War and poverty have scattered Afghans across the globe like pieces of shrapnel. Millions of Afghans came of age in refugee camps in Pakistan and Iran or as workers in the Persian Gulf nations. The migration continues. The past few years have added a new lethal geography to the Afghan tragedy: the battlefields of President Bashar al-Assad’s Syria.
Two years ago, Abdol Amin, 19, left his home in the Foladi Valley in Bamyan, one of Afghanistan’s poorest provinces, to find work in Iran. Two million undocumented Afghans and a million Afghans with refugee status already lived in Iran. His sister and brother-in-law lived in Isfahan.… Seguir leyendo » “How Iran Recruited Afghan Refugees to Fight Assad’s War”
I spent the evening of April 13 with a cousin and two aunts in the upscale Wazir Akbar Khan neighborhood in Kabul, Afghanistan. My aunts mostly talked about their relaxed, liberal early youth in the 1960s among the Kabul elite. As we waited in the driveway for our car, my cousin told me about an explosion in Nangarhar, the eastern province of Afghanistan, where our family comes from. We scrolled through our phones. As we drove out, it became clear it wasn’t the beginning of the Taliban’s so-called Spring Offensive.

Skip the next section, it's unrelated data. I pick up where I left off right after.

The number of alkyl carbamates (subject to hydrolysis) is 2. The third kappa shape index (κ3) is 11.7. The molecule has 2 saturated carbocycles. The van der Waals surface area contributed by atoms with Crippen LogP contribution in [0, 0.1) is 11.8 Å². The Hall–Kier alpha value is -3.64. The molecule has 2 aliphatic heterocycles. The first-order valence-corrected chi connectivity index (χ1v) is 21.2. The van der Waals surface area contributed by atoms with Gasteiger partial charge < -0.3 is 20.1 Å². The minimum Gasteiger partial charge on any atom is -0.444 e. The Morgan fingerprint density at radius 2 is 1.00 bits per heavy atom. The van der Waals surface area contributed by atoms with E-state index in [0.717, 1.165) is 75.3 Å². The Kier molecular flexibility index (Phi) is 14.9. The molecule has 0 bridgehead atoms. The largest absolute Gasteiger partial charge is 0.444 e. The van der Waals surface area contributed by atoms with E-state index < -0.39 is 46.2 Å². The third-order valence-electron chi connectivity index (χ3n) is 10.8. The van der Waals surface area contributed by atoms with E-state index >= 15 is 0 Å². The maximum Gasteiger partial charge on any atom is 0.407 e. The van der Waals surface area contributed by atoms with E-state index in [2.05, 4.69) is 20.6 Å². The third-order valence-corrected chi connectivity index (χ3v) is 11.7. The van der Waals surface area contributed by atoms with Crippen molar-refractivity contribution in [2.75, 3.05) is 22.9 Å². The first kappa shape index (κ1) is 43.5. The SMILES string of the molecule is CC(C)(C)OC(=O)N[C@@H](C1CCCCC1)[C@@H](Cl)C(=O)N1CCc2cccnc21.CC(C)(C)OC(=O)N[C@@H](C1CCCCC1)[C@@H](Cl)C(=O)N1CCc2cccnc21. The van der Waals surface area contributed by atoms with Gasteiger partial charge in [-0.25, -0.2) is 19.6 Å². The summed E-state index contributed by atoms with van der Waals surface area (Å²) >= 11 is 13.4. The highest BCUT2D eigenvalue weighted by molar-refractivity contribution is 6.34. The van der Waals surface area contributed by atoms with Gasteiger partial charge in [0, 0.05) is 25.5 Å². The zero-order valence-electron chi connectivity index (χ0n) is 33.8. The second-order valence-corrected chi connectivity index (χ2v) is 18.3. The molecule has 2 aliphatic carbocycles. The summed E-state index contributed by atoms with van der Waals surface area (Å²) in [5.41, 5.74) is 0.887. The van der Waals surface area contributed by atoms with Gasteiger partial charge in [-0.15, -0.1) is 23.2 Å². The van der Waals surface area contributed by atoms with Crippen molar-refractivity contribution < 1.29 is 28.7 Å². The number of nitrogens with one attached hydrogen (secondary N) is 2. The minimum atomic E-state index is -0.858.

Around 8 p.m. Afghan time, the United States had dropped a 21,600-pound, $16 million bomb on Asadkhel, a tiny village nestled between two forested hills, to attack a decades-old tunnel system that was being used by fighters claiming allegiance to the Iraq- and Syria-based Islamic State.… Seguir leyendo » “Mother of All Bombs”